White horses and black bulls

Camargue horses are used to manage the feral black cattle herds in the salty marshes of the Rhône River Delta as it enters the Mediterranean Sea, says Dr Mac.

White horses and black bulls
A Camargue horse with traditional saddle and bridle and rider dressed in typical ‘guardian’ riding clothes.
Photo: Dr Mac
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The Camargue is the largest wetland in France and has been home to Camargue horses and wild black cattle for many centuries.

Some suggest that the horses trace back to the prehistoric Solutré horses depicted in cave paintings in Europe. Traditionally, both horses and cattle live in semi-feral, extensively managed herds in the salt marshes of the Rhône River Delta, close to the city of Montpellier.

Camargue horses are very hardy, small (only about 13hh to 14hh), stocky and always grey, although they are born black or brown. Their hooves are large and only the working horses that take part in parades and tourist activities are shod. In summer, Camargue horses eat shoots, reeds and indigenous plants like samphire and saltwort, while in winter they survive on dried grass and goosefoot.

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They enjoy going through salt water and are often pictured galloping in the breakers along the beach, as described in Roy Campbell’s epic poem, ‘Horses on the Camargue’.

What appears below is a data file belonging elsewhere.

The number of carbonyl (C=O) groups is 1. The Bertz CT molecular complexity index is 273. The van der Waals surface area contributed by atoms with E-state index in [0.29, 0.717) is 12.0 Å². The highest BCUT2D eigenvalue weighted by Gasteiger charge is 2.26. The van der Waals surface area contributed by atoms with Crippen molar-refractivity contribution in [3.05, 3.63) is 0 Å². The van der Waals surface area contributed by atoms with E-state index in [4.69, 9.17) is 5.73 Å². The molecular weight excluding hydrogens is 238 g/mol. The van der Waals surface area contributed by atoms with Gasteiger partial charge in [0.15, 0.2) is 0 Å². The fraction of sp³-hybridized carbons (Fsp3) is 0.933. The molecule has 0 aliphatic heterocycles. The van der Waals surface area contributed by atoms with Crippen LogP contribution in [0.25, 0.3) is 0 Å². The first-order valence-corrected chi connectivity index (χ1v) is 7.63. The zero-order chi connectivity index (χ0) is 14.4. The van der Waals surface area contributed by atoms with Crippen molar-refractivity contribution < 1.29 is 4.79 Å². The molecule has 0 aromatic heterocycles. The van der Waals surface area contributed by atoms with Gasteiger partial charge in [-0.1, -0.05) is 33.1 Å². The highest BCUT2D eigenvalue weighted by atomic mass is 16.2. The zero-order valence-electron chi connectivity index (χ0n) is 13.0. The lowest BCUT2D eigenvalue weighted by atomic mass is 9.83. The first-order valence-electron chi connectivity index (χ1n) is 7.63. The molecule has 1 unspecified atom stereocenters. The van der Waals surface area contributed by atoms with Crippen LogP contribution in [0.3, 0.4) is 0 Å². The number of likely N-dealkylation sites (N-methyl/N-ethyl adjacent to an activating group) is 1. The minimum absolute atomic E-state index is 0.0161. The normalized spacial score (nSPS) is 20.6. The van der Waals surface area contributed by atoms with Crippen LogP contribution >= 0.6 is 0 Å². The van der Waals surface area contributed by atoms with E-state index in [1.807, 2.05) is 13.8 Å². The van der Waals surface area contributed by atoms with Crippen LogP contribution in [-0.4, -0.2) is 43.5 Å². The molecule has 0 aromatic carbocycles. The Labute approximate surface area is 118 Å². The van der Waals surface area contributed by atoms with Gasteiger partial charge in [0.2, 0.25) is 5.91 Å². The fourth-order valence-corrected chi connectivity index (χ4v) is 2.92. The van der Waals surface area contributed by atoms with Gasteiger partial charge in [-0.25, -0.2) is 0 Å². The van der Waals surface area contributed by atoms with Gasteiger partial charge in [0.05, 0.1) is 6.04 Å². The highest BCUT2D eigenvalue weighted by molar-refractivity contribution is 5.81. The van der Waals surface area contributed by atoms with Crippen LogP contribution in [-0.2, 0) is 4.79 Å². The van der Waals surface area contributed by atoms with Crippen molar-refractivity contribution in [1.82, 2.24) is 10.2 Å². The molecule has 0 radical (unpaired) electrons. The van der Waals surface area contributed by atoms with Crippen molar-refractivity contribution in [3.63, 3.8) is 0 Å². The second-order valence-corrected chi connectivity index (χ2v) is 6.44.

Able to travel long distances and survive violent weather conditions, Camargue horses are traditionally ridden by ‘guardians’.

These riders have a simple lifestyle, living in windowless, thatched cottages. In addition to using horses daily in the marshes to manage the cattle herds, they celebrate various festivals involving both horses and cattle.

The saddles they use have a high cantle and pommel, and the bridle includes a chain noseband, but no throatlatch. The horses are trained to neck-rein one-handed, as riders carry a lance with a trident at the end that they use to handle the cattle.

Foals are weaned at 12 months and branded. Colts are gelded TALKand broken in at between two and three years old. Mares are not generally ridden, but used only for breeding.

The breed was recognised in 1978 and only horses bred in the Camargue region can be entered in the National Stud Book by the Breeders’ Association (Association des Eleveurs de Chevaux de Race Camargue).

Wild black cattle
The black Camargue cattle are not domesticated and also roam the marshes, although they are branded and cows are kept in herds with a selected breeding bull.

The bulls are built delicately, unlike the bulky domestic cattle we see elsewhere in the world. All are black and have long, sharp, lyre-shaped horns. They are bred mainly for bull running (Course Camarguaise).

The names of the bulls and the farm where each was bred are very important, as the best bulls can earn their owners a lot of money for a few minutes in the ring. The sport takes place in a sand arena and each bull has a small red rosette tied between its horns. A single bull is pitted against a group of white-clad athletes who get the bull to chase them, then dodge past it, or leap over it, to take the rosette. Sometimes the athlete gets too close and is tossed by the bull; sometimes a bull jumps the fence and causes consternation among the spectators.

The meat of Camargue cattle has become a regional delicacy. The flavour and consistency are more similar to springbok venison than to beef.

For more information, watch this video below.

Dr Mac is an academic, a practising equine veterinarian and a stud owner.